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Jobless claims drop in sign layoffs may be easing

New claims for unemployment benefits fell last week, showing little sign of a pick-up in layoffs in the wake of a slump in business and consumer confidence.
/ Source: staff and news service reports

The best that can be said is that things weren't worse.

Despite a volatile stock market in August, businesses held the line on staffing in the last week of the month, resulting in a slight drop in claims for unemployment aid.

Initial claims for state unemployment benefits dropped 12,000 to a seasonally adjusted 409,000, the Labor Department said on Thursday.

That points to a job market struggling to find strength, but is well short of a recession signal. Economists polled by Reuters had forecast claims falling to 410,000 last week. The prior week's claims were revised up to 421,000 from the previously reported 417,000.

But the data was in line with expectations and didn't cause too much excitement ahead of the crucial employment report from the Labor Department due Friday.

"Today's number is kind of ho-hum and does not change the discussion at all. While firing has not accelerated, hiring remains utterly modest," said Tom Porcelli, chief U.S. economist for RBC Capital.

A monthly measure of Internet job postings, a forward-looking indicator of U.S. employment growth, rose in August from July, suggesting employers may be ready to increase hiring after a mid-year soft patch.

The monthly reading by, which aggregates millions of listings from 30,000 employment websites, found U.S. job openings were up 4.5 percent from July to August, with 13 industries increasing job openings and five showing decreases.

SimplyHired found more job openings in agriculture, retail, finance and accounting, and in scientific fields such as lab technicians. Legal, real estate and military were among job sectors posting fewer open jobs last month.

While the claims data has no bearing on August's employment report, to be released on Friday, it also showed no evidence that businesses responded to the recent financial market turmoil by aggressively laying off workers.

Nonfarm employment is expected to have increased by 75,000 in August, according to a Reuters survey, dampened by a strike at Verizon Communications. Payrolls rose 117,000 in July.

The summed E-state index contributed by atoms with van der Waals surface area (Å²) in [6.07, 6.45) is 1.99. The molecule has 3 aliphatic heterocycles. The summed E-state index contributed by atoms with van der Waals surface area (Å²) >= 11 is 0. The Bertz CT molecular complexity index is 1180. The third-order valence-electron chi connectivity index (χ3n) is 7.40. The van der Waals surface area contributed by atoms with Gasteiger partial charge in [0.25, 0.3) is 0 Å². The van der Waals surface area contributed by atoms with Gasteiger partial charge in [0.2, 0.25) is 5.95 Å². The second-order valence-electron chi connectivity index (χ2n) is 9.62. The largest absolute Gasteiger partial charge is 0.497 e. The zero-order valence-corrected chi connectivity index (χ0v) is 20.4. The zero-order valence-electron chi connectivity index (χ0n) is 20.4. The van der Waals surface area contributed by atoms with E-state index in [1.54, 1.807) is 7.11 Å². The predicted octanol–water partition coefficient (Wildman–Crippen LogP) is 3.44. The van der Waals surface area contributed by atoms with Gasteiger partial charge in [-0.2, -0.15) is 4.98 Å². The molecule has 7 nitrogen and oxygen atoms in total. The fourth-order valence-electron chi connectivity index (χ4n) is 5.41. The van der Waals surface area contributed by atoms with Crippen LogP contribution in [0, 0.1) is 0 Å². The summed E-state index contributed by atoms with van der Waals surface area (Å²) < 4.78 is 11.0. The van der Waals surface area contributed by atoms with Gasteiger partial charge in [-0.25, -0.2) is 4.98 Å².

About 45,000 Verizon workers went on strike during the survey period for August payrolls. Because they did not receive a paycheck that week, they would be counted as jobless in the government survey.

A Labor Department official said there were no special factors influencing last week's claims report. The Verizon strike helped to push up claims in the last two weeks.

The four-week moving average of claims, considered a better measure of labor market trends, rose 1,750 to 410,250 last week.

The number of people still receiving benefits under regular state programs after an initial week of aid dropped 18,000 to 3.74 million in the week ended August 20.

The number of Americans on emergency unemployment benefits increased 31,261 to 3.12 million in the week ended August 13, the latest week for which data is available.

A total of 7.34 million people were claiming unemployment benefits during that period under all programs, up 45,531 from the prior week.

In a potentially worrisome sign for the economy, however, U.S. worker productivity fell this spring at a faster pace than previously estimated. Meanwhile, labor costs rose at a faster clip.

Productivity declined at an annual rate of 0.7 percent in the April-June period, a bigger drop than the 0.3 percent decline reported a month ago. Labor costs rose at an annual rate of 3.3 percent, faster than the 2.4 percent increase originally reported.

The changes reflected last week's revisions to overall economic growth, which showed the economy's output barely growing in the spring.

Both declining productivity and rising costs could be a threat to corporate profits. But it may also be a sign that workers have reached their limit after years of being stretched to do more with less.